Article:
Plymouth Argyle Preview
This weekend we travel to Plymouth in a crucial 6 pointer as we aim for the top 6. It is a very long journey which sees some supporters` coaches setting off as early as 6am.
Plymouth Argyle – The Team
Plymouth are known as the Pilgrims. The nickname comes from the Pilgrims who sailed to the New World from Plymouth on the Mayflower. Along with Yeovil Town they are one of only two Football League teams to play in a mainly green home kit. They are managed by Paul Sturrock and currently sit 7th after a recent 2-0 away win at Southampton. Their ground is called Home Park. Their nearest away fixture this season is Bristol City and that is a staggering 116 miles away from them. The club was founded in 1886.
Plymouth Argyle Vs Burnley – A History
Just a matter of weeks have passed since we beat Plymouth 1-0 at Turf Moor. Plymouth were exceedingly poor that day and we should have won by a much greater margin. We can surely expect a much tougher test this time out.
There have been some interesting tussles between the sides during the years there are two in recent times which any Burnley and Plymouth fan of a reasonable age should recall.
The first was a great day for us away at Plymouth in the Division Two (3rd Tier) Play-Offs in the 1993/1994 season. The match was played on Wednesday 18th May. After a 0-0 stalemate at Turf Moor against a 10 man Plymouth the Pilgrims were the favourites to go through, but it was to be a memorable day for the travelling Clarets fans as Jimmy Mullen’s Claret and Blue Armada set sail for Wembley by trouncing Plymouth 3-1 after coming back from being 1 goal down. Our goals were scored by John Francis (the first two) and Warren Joyce. We went on to beat 9 men Stockport 2-1 in the final at Wembley to win promotion.
The second was at the wrong end of the division in a battle for survival on the last day of the 1997/1998 season at Turf Moor. It was Saturday 2nd May and we amazingly escaped relegation from Division Two (Tier 3) to Division Three (Tier 4). We had looked like dropping for most of the season, but a 2-1 victory over Plymouth courtesy of two Andy Cooke goals ensured it was Plymouth and not Burnley who plummeted.
Plymouth – The City
If you’re heading down to Plymouth early or perhaps staying the weekend here is some information for your trip.
Plymouth is a City and a port it is located in South West England in the county of Devon. It has 243795 inhabitants according to the 2001 census.
The University of Plymouth has 30000 and as a result is the fourth largest in the United Kingdom.
In 1403 Plymouth was occupied for a short period by the French and burnt.
During the English Civil War Plymouth sided with the Roundheads against King Charles I and his Cavaliers.
Plymouth has a history steeped in maritime. Sir Francis Drake was Mayor of Plymouth from 1581 to 1582. It has a large natural harbour called Plymouth Sound and it has a Royal Navy base ranked as one of the most important in the United Kingdom. As a result it was a prime target for the Luftwaffe in the Second World War.
The City suffered massive damage during the blitz in 1941 and it was rebuilt under the watchful eye of the architect Patrick Abercrombie.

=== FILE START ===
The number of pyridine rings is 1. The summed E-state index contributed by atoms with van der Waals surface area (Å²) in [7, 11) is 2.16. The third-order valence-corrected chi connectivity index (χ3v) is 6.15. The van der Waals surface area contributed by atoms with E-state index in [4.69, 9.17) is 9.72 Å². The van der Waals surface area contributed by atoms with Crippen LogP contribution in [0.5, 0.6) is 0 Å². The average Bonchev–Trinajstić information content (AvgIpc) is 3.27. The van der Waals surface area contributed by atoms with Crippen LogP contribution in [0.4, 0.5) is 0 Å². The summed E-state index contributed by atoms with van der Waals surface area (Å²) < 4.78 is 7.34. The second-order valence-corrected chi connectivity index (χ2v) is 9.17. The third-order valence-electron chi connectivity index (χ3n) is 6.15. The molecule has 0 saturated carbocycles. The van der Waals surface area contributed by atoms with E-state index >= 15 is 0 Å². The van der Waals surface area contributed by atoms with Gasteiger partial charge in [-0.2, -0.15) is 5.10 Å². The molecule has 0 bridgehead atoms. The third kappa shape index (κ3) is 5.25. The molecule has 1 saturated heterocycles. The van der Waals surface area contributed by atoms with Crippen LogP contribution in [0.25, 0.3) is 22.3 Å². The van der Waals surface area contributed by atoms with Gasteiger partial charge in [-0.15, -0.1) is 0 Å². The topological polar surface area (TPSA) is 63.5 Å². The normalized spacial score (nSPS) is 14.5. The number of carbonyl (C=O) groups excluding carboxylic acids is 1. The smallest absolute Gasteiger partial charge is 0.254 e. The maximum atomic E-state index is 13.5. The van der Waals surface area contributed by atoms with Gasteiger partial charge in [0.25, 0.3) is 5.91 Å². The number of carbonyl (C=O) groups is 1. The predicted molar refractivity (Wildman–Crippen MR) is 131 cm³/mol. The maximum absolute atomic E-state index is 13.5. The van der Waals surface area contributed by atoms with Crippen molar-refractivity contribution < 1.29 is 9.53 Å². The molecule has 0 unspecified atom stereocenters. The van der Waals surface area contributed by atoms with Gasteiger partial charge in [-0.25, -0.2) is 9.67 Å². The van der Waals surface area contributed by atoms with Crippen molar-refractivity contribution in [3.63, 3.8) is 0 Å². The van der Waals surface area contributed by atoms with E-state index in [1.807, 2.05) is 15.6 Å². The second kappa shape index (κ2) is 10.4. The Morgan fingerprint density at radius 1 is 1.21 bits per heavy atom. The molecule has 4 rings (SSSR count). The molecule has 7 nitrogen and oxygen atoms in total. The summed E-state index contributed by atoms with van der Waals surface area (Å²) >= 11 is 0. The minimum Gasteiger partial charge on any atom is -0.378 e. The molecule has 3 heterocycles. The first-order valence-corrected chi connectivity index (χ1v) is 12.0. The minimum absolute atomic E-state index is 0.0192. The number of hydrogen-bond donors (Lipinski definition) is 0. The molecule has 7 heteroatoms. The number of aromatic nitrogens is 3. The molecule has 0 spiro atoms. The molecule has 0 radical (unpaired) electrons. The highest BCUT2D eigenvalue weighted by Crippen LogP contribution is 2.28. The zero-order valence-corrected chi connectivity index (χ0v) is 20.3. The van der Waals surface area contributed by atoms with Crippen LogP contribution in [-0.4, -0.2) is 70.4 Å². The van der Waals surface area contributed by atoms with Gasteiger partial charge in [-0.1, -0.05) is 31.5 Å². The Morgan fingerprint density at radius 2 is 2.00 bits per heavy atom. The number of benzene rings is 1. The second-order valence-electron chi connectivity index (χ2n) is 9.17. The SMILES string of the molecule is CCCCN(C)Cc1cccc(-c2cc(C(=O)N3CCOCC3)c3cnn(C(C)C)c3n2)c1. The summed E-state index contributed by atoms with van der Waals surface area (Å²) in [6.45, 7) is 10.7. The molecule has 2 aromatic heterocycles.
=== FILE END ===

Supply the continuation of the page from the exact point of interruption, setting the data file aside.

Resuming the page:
The city was blitzed extensively during World War Two. There were 59 bombing attacks between 1940 and 1944. The main target was the dockyards. However civilian casualties were very high, 4448 civilians were injured and 1172 were killed.
In addition almost every civic building was destroyed along with forty one Churches, the two main shopping centres, twenty six schools and eight cinemas. Also amongst the damages were 18398 houses which were seriously damaged and 3754 which were destroyed.
In June 1944 Plymouth was one of the first staging posts of the Normandy landings. The 1st US Army with Genera; Omar Bradley embarked for landings at both Omaha and Utah Beaches. After initial bombardments some American battleships came to the dockyard to be repaired.
Plymouth has seen many famous faces arrive and depart. Catherine of Aragon landed there in 1501 and Pocahontas arrived in 1616. Perhaps the most famous departure from Plymouth was that of the Pilgrims when they left England for the New World in 1620 on the Mayflower. Napoleon Bonaparte visited Plymouth aboard HMS Bellerophon. The vessel remained in Plymouth Sound for two weeks before he was exiled to St Helena in 1815. The surviving crew of the Titanic disembarked at Millbay docks on their arrival back in England in 1912. Sir Francis Chichester returned to Plymouth on 28th May 1967 after he became the first man to single handed Clipper Route circumnavigate the world. He was greeted by an estimated million spectators.
Plymouth has a large shopping area and in terms of retail floor space it is ranked in the top five in the South West and twenty ninth nationally.
Landmarks and places of interest in the City are:
Devonport Royal Dockyard (one of three UK operating bases for the Royal Navy)
The Royal Citadel (A fortress built in the mid 1660s and the most important English defence for over 100 years)
The Barbican (which is the name now given to the western and northern sides of the old harbour area from which the Pilgrims left for the New World in 1620)
Plymouth City Airport
Plymouth Railway Station (for all the train spotters out there)
Millbay Docks (A regular international ferry service is provided here)
Many thanks to EET for providing this background, it will be a useful supplement to our Official Match preview to be provided by Vital Burnley later this week
Plymouth Pre-View from 1882
Plymouth Argyle Preview